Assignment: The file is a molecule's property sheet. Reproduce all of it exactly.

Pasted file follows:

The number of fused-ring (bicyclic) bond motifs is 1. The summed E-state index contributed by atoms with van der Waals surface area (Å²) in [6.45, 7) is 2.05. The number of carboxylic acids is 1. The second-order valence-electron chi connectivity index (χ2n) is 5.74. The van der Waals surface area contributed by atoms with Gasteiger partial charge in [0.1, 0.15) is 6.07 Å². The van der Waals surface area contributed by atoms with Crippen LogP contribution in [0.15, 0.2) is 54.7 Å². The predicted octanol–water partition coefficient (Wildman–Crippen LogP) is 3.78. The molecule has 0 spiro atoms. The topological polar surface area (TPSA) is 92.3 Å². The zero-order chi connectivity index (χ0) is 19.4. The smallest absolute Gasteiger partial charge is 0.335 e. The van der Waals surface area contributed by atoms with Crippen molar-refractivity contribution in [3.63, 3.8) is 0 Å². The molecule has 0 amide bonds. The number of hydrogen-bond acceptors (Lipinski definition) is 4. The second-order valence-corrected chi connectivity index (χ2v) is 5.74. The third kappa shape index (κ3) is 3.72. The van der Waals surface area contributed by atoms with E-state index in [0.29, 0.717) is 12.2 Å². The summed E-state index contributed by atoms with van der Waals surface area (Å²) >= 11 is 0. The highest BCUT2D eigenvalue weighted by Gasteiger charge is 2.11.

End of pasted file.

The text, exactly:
The number of fused-ring (bicyclic) bond motifs is 1. The summed E-state index contributed by atoms with van der Waals surface area (Å²) in [6.45, 7) is 2.05. The number of carboxylic acids is 1. The second-order valence-electron chi connectivity index (χ2n) is 5.74. The van der Waals surface area contributed by atoms with Gasteiger partial charge in [0.1, 0.15) is 6.07 Å². The van der Waals surface area contributed by atoms with Crippen LogP contribution in [0.15, 0.2) is 54.7 Å². The predicted octanol–water partition coefficient (Wildman–Crippen LogP) is 3.78. The molecule has 0 spiro atoms. The topological polar surface area (TPSA) is 92.3 Å². The zero-order chi connectivity index (χ0) is 19.4. The smallest absolute Gasteiger partial charge is 0.335 e. The van der Waals surface area contributed by atoms with Crippen molar-refractivity contribution in [3.63, 3.8) is 0 Å². The molecule has 0 amide bonds. The number of hydrogen-bond acceptors (Lipinski definition) is 4. The second-order valence-corrected chi connectivity index (χ2v) is 5.74. The third kappa shape index (κ3) is 3.72. The van der Waals surface area contributed by atoms with E-state index in [0.29, 0.717) is 12.2 Å². The summed E-state index contributed by atoms with van der Waals surface area (Å²) >= 11 is 0. The highest BCUT2D eigenvalue weighted by Gasteiger charge is 2.11.